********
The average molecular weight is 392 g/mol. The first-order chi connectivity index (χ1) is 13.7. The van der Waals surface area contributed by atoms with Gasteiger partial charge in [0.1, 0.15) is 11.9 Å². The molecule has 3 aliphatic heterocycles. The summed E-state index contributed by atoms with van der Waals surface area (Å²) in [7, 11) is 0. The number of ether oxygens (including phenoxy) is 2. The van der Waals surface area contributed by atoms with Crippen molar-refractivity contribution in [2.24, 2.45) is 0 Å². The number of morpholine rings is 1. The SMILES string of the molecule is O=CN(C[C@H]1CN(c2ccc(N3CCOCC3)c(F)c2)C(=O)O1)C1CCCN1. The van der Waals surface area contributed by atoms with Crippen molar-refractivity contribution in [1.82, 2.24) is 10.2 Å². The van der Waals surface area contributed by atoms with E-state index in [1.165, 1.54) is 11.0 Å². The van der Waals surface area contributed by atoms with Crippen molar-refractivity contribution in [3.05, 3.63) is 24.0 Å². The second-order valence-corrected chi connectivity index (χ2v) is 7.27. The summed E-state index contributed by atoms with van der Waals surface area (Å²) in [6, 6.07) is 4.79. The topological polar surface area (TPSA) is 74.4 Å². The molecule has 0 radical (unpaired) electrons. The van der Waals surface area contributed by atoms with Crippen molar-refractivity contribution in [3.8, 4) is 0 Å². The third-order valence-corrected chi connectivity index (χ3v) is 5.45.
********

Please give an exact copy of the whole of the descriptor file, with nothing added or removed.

The average molecular weight is 392 g/mol. The first-order chi connectivity index (χ1) is 13.7. The van der Waals surface area contributed by atoms with Gasteiger partial charge in [0.1, 0.15) is 11.9 Å². The molecule has 3 aliphatic heterocycles. The summed E-state index contributed by atoms with van der Waals surface area (Å²) in [7, 11) is 0. The number of ether oxygens (including phenoxy) is 2. The van der Waals surface area contributed by atoms with Crippen molar-refractivity contribution in [2.24, 2.45) is 0 Å². The number of morpholine rings is 1. The SMILES string of the molecule is O=CN(C[C@H]1CN(c2ccc(N3CCOCC3)c(F)c2)C(=O)O1)C1CCCN1. The van der Waals surface area contributed by atoms with Crippen molar-refractivity contribution in [1.82, 2.24) is 10.2 Å². The van der Waals surface area contributed by atoms with E-state index in [1.165, 1.54) is 11.0 Å². The van der Waals surface area contributed by atoms with Crippen molar-refractivity contribution in [3.05, 3.63) is 24.0 Å². The second-order valence-corrected chi connectivity index (χ2v) is 7.27. The summed E-state index contributed by atoms with van der Waals surface area (Å²) in [6, 6.07) is 4.79. The topological polar surface area (TPSA) is 74.4 Å². The molecule has 0 radical (unpaired) electrons. The van der Waals surface area contributed by atoms with Crippen molar-refractivity contribution in [3.8, 4) is 0 Å². The third-order valence-corrected chi connectivity index (χ3v) is 5.45.